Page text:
July 11, 2016 - 10:43am
Posted by:
T.J. Auclair
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Zach Johnson
USA Today Sports Images
Zach Johnson will attempt to defend his title in the Open Championship at Royal Troon this week.

The season's third major championship -- The Open Championship -- is upon us this week from Royal Troon in Troon, Scotland. This week will mark the ninth time that Royal Troon will hosts the game's oldest major.

Troon hosted its first Open in 1923 when England's Arthur Havers was the victor. American Todd Hamilton defeated Ernie Els in a playoff when the Open was last held at Troon in 2004.

One thing we can be sure of -- as is always the case at the Open -- is this: weather will be a factor. Who will have the luck of the draw?

RELATED: Ryder Cup USA points standings | 2016 PGA Championship field

That's too soon to tell, but here's a look at seven pairings you'll want to watch in the first two rounds (order is listed chronologically based on first-round tee time):

7. Branden Grace, Patrick Reed, Byeong Hun An
Tee times:
8:03 a.m. Thursday; 1:04 p.m. Friday
Reason to watch: Grace has really been knocking on the door at majors over the past couple of seasons. He has three top-5 finishes in the majors since the 2015 U.S. Open, most recently a T5 in the 2016 U.S. Open. While his Open record isn't outstanding -- his best finish was a T20 last year -- it's the only major in which he has yet to miss a cut. Reed and An have yet to tally a top-10 in a major, but both players are more than capable of ending that drought this week.

6. Jordan Spieth, Justin Rose, Shane Lowry
Tee times:
9:03 a.m. Thursday; 2:04 p.m. Friday
Reason to watch: OK. So Spieth and Rose are a given when it comes to players to watch in any tournament. For Spieth, a win here would grab him three legs of the career Grand Slam and -- under no certain terms -- erase the Sunday meltdown at Augusta National in April so people can stop asking about it. Surprisingly for Rose, his best Open finish remains that T4 as a 17-year-old at Royal Birkdale in 1998. In fact, his only Open top-10 since was a T6 last year at St. Andrews. That brings us to Lowry who should not be overlooked. He won a World Golf Championship a year ago and has collected three top-10 finishes in major in the last three seasons, highlighted by last month's T2 in the U.S. Open. Lowry is a player who has really come into his own lately and it wouldn't be shocking at all to see him walk away from Royal Troon with the Claret Jug.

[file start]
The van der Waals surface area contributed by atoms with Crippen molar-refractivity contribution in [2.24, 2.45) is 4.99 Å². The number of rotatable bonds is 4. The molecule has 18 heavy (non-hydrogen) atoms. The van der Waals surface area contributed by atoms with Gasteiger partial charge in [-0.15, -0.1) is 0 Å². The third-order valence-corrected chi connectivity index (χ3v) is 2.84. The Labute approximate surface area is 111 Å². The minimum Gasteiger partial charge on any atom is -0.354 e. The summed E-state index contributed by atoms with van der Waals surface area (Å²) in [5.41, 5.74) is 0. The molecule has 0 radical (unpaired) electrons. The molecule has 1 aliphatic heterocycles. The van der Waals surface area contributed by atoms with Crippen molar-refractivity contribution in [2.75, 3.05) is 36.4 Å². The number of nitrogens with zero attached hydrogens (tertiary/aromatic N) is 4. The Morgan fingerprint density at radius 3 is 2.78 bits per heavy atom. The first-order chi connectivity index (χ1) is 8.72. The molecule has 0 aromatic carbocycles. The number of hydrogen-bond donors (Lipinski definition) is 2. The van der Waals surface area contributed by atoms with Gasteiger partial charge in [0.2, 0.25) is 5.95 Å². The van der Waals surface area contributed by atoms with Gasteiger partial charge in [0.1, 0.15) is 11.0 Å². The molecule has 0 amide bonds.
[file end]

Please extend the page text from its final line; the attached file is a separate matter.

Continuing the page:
5. Danny Willett, Rickie Fowler, Jason Day
Tee times:
9:25 a.m. Thursday; 2:26 p.m. Friday
Reason to watch: This, right here, is a monster trio to follow for the first two rounds. The reigning Masters champ (Willett), the reigning PGA Champion (Day) and a player in Fowler who, though still major-less, snagged top-5 finishes in all four majors in 2014. As a major winner, Willett is now in a new stratosphere. Day enters as the world No. 1 and returns to the tournament that began his incredible run one year ago when he thought he had the tournament won, but instead finished T4. He responded by tallying seven of his 10 career PGA Tour wins since, including his first major at Whistling Straits, two PGA Tour Playoffs events and the Players Championship. Fowler had been slumping -- three missed cuts in his last five starts -- but may have found something at the WGC-Bridgestone Invitational, a T10, in his last start.

4. Rory McIlroy, Hideki Matsuyama, Bubba Watson
Tee times:
9:36 a.m. Thursday; 2:37 p.m. Friday
Reason to watch: Rory McIlroy has been itching for this week to begin for two reasons. First, with all due respect to defending champ Zach Johnson, McIlroy is also sort of a defending champ this year. He won the Open at Royal Liverpool in 2014, but was unable to defend at St. Andrews a year ago after sustaining an ankle injury while playing soccer with some friends. Secondly, McIlroy is reeling from a missed cut at Oakmont in the U.S. Open a few weeks ago. It was his first missed cut in a major since the 2013 Open. Matsuyama is one of the best young players in the game and has come close in four majors, including the Open where he finished T6 in 2013. And as for Watson, the Open is his lone major without a top-5 finishe, which is surprising when you consider that he may be the most creative player in the game today with his ball-shaping abilities. Will that trend turn this week at Troon?

3. Phil Mickelson, Lee Westwood, Ernie Els
Tee times:
1:26 p.m. Thursday; 8:25 a.m. Friday
Reason to watch: Just because this trio is made up for forty-somethings, don't think of it as one for nostalgia. All three are still very capable of winning. Open Championship venues -- more so than the other three major championships -- or the kind where anyone could win. Mickelson and Els both proved that with what were sort of "surprise" wins when they turned the trick in 2013 and 2012, respectfully -- same goes for Darren Clarke who did it in 2011. Westwood has come agonizingly close to winning a major so many times. If he could get it done this week, he'd be a very popular champion.